Wednesday, March 7, 2012
Note: Achashveros is also known as Xerxes.
Tonight begins the Jewish holiday of Purim. The story goes that during the time of Xerxes..think The 300 (the battle of Thermopylae), an evil man arose in the kingdom of Persia (Iran) called Haman.
Haman was a very important councilor to King Xerxes. Haman became infuriated as he felt that the Jewish merchant Mordecai did not honor him correctly. Haman prescribed to commit genocide against all the Jews of Persia as punishment to regain his honor.
Mordecai's niece, Esther, was married to Xerxes. Upon learning of the plot Mordecai implored Esther to intervene with her husband to stop the slaughter. Esther spent the day before Purim (today) fasting and asking for God's help. She later went to Xerxes and told him of Haman's plot. Xerxes in turn became so enraged at Haman that not only did he prevent the slaughter of the Jewish people he executed Haman.
So the Jews celebrate the holiday of Purim every year to remember once again how we came a hair's breath away from annihilation yet somehow triumphed.
The holiday is characterized by eating hamantaschen, a special three-cornered cookie with all kinds of fillings, making lots and lots of noise at the mention of Haman's name and dressing up in costume. We eat sweets becasue it is a joyous celebration. We make noise at the mention of Haman's name so that history drowns out such evil. The reason we wear costumes is not to scare away the evil (as with Halloween), but to remind ourselves that no matter what we do, no matter where we go, just because we do not see or take notice of God's presence, does not mean He is not there. God is the hidden miracle of Purim, as who we are is hidden behind the costumes.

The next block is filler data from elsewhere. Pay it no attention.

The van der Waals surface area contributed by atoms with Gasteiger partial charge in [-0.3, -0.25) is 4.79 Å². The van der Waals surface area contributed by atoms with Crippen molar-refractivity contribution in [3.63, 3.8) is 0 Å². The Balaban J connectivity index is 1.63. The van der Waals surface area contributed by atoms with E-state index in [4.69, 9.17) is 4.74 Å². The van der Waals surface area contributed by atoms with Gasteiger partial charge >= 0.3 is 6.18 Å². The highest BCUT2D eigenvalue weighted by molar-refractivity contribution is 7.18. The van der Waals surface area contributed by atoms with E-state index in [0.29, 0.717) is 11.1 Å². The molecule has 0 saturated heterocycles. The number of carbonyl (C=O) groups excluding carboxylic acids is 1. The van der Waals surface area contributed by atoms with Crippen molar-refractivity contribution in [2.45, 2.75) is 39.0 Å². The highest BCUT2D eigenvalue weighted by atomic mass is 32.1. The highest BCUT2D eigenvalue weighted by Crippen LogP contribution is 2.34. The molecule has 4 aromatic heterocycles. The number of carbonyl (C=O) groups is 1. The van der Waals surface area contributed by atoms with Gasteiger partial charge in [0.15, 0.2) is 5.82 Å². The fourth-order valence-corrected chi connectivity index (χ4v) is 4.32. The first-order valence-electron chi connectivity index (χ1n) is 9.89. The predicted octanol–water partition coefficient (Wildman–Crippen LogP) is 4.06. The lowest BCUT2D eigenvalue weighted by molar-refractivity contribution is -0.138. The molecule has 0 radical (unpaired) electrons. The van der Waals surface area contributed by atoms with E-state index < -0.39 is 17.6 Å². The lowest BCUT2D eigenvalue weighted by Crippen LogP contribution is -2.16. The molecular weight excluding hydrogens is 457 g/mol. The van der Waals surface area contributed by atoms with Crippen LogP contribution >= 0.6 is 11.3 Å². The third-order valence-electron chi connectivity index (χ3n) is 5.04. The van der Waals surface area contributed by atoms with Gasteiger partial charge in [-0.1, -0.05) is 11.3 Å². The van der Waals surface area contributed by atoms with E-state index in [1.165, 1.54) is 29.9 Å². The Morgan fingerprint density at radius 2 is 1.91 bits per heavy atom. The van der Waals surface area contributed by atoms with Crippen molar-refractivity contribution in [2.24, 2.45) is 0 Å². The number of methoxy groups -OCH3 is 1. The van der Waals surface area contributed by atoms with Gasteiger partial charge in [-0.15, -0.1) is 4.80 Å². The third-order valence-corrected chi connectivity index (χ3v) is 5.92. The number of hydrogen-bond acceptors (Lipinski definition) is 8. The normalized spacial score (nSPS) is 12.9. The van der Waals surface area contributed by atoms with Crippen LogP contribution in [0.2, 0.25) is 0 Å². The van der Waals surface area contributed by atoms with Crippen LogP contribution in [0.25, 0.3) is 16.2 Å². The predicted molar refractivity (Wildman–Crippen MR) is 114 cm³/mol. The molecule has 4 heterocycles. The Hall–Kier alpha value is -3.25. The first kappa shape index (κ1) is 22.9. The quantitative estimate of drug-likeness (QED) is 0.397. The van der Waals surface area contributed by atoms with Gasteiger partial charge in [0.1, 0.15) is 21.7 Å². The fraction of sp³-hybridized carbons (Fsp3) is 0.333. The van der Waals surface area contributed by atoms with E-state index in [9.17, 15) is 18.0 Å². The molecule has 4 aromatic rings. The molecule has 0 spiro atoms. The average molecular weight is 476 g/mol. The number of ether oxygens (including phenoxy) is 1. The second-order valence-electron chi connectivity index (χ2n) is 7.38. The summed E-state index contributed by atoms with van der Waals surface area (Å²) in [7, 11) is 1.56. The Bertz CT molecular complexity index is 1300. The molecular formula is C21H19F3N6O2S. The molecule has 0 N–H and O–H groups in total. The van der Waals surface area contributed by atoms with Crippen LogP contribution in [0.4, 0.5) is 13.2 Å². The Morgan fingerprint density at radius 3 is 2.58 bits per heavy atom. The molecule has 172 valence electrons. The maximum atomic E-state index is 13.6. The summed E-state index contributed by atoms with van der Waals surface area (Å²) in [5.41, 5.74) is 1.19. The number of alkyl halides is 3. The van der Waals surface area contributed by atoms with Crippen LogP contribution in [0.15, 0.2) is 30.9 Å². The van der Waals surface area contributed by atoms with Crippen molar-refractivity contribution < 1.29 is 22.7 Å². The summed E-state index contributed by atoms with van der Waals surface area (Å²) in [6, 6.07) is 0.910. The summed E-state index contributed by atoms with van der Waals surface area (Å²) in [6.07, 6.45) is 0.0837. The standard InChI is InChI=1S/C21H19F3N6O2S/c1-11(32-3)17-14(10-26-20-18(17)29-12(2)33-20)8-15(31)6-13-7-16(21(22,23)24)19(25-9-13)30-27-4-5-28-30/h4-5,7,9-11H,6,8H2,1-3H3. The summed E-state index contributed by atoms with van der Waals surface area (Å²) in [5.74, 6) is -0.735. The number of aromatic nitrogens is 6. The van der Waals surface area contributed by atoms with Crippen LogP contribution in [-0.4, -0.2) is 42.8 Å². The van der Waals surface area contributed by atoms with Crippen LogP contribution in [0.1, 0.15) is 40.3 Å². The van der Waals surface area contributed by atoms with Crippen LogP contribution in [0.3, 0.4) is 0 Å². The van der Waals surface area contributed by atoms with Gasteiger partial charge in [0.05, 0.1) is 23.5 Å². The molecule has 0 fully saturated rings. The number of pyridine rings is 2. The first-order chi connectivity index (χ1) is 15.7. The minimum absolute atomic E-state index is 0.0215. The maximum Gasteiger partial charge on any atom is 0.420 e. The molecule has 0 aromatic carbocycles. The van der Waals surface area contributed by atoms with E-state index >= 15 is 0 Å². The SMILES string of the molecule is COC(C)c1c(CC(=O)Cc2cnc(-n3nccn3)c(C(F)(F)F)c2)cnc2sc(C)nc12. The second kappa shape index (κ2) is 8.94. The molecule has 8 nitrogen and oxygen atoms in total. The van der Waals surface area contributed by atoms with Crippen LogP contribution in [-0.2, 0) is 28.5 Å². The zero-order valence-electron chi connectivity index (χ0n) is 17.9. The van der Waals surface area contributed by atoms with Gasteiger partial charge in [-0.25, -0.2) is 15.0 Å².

Meanwhile, I have written two past posts about the meaning of Purim here and here and of course how it all relates to the boys and autism.
Also, just as an aside...for anyone who thinks that today's issues have no root historical cause, guess again. Plus ca change, plus ca la meme chose. To some it makes no sense. But believe me, it all fits perfectly into the historical context.
For those who celebrate, happy Purim....or as we say in Hebrew....Purim Sameach.
Until next time,